forest laws

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Under the Norman kings, the royal forest grew steadily, probably reaching its greatest extent under Henry II when around 30 per cent of the country was set aside for royal sport. The object of the forest laws was the protection of ‘the beasts of the forest’ (red, roe, and fallow deer, and wild boar) and the trees and undergrowth which afforded them shelter. The definitive form to forest law occurred during Henry II's reign, most notably in the Assize of the Forest (also known as the Assize of Woodstock) in 1184. None could carry bows and arrows in the royal forest, and dogs had to have their toes clipped to prevent them pursuing game. Savage penalties for any infringements were often imposed. Discontent with the laws ensured that the forest became a major political issue in John's reign. It culminated in the Charter of the Forest (1217), but only in the 14th cent., when large areas were disafforested, did the political issue subside.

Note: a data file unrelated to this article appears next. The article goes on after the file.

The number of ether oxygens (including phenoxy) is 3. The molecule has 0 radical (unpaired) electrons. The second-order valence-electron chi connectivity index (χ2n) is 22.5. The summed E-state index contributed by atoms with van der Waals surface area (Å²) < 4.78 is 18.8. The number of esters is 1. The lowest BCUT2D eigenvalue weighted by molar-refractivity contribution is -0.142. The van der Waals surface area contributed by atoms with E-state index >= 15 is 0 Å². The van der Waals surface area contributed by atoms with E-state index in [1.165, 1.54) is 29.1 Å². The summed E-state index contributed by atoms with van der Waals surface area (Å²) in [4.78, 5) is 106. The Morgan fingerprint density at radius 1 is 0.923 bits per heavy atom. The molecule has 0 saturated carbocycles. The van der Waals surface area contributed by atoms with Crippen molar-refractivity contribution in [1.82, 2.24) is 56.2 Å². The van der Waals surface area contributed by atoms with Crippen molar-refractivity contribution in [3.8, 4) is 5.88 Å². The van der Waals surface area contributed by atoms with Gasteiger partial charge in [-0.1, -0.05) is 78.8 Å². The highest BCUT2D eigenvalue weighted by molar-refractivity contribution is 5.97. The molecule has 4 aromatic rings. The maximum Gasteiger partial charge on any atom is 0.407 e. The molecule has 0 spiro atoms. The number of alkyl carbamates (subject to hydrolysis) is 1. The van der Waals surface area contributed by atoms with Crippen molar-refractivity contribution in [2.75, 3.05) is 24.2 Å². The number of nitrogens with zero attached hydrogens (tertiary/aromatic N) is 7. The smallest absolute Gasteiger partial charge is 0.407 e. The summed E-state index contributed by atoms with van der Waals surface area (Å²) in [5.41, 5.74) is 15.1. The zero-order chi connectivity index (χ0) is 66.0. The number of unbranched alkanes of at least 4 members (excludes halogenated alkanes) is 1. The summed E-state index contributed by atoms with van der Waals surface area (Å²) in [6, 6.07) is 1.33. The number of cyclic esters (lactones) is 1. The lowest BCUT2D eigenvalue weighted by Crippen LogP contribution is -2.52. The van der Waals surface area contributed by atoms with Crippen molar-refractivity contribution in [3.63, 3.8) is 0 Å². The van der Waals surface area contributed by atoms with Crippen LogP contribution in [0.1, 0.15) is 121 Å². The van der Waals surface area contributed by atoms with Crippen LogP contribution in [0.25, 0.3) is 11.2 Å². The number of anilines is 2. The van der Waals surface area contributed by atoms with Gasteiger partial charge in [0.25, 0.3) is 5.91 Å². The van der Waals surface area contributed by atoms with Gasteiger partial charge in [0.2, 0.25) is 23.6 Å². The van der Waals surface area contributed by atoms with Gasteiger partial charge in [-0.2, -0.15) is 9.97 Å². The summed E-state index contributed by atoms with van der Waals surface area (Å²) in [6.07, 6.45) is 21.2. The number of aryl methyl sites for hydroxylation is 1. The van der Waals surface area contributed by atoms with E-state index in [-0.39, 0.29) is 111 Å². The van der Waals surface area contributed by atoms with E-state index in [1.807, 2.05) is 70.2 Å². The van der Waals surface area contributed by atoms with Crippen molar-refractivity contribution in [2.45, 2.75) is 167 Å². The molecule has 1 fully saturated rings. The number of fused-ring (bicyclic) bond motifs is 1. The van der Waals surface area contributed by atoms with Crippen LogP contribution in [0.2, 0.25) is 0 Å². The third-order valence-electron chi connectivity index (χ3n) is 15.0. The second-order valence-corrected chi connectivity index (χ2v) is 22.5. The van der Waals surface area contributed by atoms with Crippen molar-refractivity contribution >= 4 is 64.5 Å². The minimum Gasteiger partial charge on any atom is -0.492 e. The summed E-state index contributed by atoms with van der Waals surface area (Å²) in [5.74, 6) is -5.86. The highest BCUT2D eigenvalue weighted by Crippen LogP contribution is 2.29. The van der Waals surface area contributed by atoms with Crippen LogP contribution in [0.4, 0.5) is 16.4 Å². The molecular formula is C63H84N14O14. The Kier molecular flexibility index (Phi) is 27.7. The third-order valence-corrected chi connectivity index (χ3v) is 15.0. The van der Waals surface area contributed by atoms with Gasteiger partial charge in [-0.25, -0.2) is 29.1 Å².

Subjects: British History.

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